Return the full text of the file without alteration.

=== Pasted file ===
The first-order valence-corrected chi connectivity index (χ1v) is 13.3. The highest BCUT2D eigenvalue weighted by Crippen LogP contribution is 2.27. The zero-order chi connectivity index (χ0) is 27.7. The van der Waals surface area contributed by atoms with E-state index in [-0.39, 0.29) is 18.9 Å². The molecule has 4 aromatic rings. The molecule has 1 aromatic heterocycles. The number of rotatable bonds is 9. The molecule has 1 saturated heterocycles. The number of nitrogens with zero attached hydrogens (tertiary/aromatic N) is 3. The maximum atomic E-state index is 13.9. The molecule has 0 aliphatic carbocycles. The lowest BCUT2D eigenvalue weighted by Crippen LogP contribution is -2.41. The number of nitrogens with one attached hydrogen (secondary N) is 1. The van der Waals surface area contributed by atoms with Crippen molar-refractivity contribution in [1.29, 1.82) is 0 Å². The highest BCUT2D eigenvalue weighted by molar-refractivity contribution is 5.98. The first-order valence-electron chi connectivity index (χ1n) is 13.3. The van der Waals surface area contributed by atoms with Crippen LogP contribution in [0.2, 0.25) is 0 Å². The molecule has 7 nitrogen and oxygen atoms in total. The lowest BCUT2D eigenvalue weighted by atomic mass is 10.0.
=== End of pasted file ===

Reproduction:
The first-order valence-corrected chi connectivity index (χ1v) is 13.3. The highest BCUT2D eigenvalue weighted by Crippen LogP contribution is 2.27. The zero-order chi connectivity index (χ0) is 27.7. The van der Waals surface area contributed by atoms with E-state index in [-0.39, 0.29) is 18.9 Å². The molecule has 4 aromatic rings. The molecule has 1 aromatic heterocycles. The number of rotatable bonds is 9. The molecule has 1 saturated heterocycles. The number of nitrogens with zero attached hydrogens (tertiary/aromatic N) is 3. The maximum atomic E-state index is 13.9. The molecule has 0 aliphatic carbocycles. The lowest BCUT2D eigenvalue weighted by Crippen LogP contribution is -2.41. The number of nitrogens with one attached hydrogen (secondary N) is 1. The van der Waals surface area contributed by atoms with Crippen molar-refractivity contribution in [1.29, 1.82) is 0 Å². The highest BCUT2D eigenvalue weighted by molar-refractivity contribution is 5.98. The first-order valence-electron chi connectivity index (χ1n) is 13.3. The van der Waals surface area contributed by atoms with Crippen LogP contribution in [0.2, 0.25) is 0 Å². The molecule has 7 nitrogen and oxygen atoms in total. The lowest BCUT2D eigenvalue weighted by atomic mass is 10.0.